In a county searching for more budget cuts, Hernando commissioners correctly indulged some unexpected spending last week to try to preserve a cherished piece of Americana.
Commissioners unanimously agreed to finance a temporary lifeline for the Little Rock Cannery after learning its current tenant had no desire to extend its lease beyond Oct. 1. That pullout left few options other than finding a new tenant, shuttering the facility or selling the property.
It's a familiar dilemma. The cannery, housed in a stone schoolhouse that dates to the New Deal, began operating as a food-preparation facility in the 1970s.
For a modest fee, people can use the commercial-grade kitchen equipment to can fresh fruits and vegetables.
But, the $60,000 annual subsidy from the county became a luxury the commission said it could no longer afford amid annual budget crunches.
Since 2009, the cannery remained open only through sizable private contributions and then a two-year lease with the Auroveda Foundation.
The foundation recently told the county it would be ending its operations even though a separate group, the Leadership Hernando class of 2013, had planned an October marketing and fund-raising event to increase public awareness of the cannery's capabilities.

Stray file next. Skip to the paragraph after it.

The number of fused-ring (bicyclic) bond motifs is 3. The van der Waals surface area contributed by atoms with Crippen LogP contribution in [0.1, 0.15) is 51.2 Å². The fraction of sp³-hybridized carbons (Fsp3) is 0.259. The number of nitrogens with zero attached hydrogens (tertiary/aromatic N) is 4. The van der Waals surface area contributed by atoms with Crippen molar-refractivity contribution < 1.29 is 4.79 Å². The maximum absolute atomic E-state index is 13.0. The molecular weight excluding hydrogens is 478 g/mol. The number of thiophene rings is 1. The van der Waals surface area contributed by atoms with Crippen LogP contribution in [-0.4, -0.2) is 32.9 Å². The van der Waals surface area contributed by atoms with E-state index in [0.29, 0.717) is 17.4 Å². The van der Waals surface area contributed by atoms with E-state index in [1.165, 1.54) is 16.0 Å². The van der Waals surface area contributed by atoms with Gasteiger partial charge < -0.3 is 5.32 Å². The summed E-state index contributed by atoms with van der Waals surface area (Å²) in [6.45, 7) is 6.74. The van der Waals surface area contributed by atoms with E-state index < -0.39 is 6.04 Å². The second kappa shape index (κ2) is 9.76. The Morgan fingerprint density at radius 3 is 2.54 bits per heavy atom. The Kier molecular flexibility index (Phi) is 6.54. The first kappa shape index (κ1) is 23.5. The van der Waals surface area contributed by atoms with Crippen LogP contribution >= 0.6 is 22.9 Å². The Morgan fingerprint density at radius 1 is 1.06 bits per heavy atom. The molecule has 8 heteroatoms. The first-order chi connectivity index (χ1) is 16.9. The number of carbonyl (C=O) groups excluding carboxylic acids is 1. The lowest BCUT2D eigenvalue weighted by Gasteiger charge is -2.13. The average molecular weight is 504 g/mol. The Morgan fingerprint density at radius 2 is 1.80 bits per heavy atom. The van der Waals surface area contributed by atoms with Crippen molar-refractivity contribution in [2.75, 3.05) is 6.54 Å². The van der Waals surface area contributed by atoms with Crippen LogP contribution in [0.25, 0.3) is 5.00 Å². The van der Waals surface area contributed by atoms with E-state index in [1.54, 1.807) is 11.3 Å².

The commission is now asking volunteers to develop a business plan to keep the facility operating with a promise of a three-month, $15,000 stop-gap allocation from the county. The commission's financial commitment is particularly noteworthy because it came just hours before commissioners ordered more than $500,000 worth of unspecified cuts to the 2014 budget that begins Oct. 1.
Renee Oij, of the Hernando Leadership class of 2013, correctly characterized the Little Rock Cannery as enriched with a tradition that builds an immediate sense of community among the people who use it.
The commission was correct to try to save the facility, but it is now incumbent upon cannery advocates to do likewise to preserve this unique community asset.